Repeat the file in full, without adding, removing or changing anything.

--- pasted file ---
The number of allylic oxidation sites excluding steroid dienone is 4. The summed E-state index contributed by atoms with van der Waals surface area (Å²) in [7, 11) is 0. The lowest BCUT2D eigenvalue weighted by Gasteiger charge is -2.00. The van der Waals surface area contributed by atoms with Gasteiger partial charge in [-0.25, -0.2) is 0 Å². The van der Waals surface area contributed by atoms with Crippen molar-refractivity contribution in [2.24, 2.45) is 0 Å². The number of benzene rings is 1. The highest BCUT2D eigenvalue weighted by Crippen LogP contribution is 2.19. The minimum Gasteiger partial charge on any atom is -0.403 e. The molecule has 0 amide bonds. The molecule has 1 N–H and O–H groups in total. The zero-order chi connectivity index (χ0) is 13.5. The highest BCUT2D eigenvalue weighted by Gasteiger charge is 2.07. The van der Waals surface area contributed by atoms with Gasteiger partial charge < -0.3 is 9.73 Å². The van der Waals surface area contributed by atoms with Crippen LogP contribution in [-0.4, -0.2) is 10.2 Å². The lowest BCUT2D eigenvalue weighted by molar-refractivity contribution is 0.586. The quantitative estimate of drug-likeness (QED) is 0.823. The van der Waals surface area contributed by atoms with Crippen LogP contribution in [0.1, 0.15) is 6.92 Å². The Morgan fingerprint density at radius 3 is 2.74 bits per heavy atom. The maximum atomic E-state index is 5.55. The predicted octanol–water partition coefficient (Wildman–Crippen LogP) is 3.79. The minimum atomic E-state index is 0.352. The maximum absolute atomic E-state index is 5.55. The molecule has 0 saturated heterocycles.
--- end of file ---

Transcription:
The number of allylic oxidation sites excluding steroid dienone is 4. The summed E-state index contributed by atoms with van der Waals surface area (Å²) in [7, 11) is 0. The lowest BCUT2D eigenvalue weighted by Gasteiger charge is -2.00. The van der Waals surface area contributed by atoms with Gasteiger partial charge in [-0.25, -0.2) is 0 Å². The van der Waals surface area contributed by atoms with Crippen molar-refractivity contribution in [2.24, 2.45) is 0 Å². The number of benzene rings is 1. The highest BCUT2D eigenvalue weighted by Crippen LogP contribution is 2.19. The minimum Gasteiger partial charge on any atom is -0.403 e. The molecule has 0 amide bonds. The molecule has 1 N–H and O–H groups in total. The zero-order chi connectivity index (χ0) is 13.5. The highest BCUT2D eigenvalue weighted by Gasteiger charge is 2.07. The van der Waals surface area contributed by atoms with Gasteiger partial charge < -0.3 is 9.73 Å². The van der Waals surface area contributed by atoms with Crippen LogP contribution in [-0.4, -0.2) is 10.2 Å². The lowest BCUT2D eigenvalue weighted by molar-refractivity contribution is 0.586. The quantitative estimate of drug-likeness (QED) is 0.823. The van der Waals surface area contributed by atoms with Crippen LogP contribution in [0.1, 0.15) is 6.92 Å². The Morgan fingerprint density at radius 3 is 2.74 bits per heavy atom. The maximum atomic E-state index is 5.55. The predicted octanol–water partition coefficient (Wildman–Crippen LogP) is 3.79. The minimum atomic E-state index is 0.352. The maximum absolute atomic E-state index is 5.55. The molecule has 0 saturated heterocycles.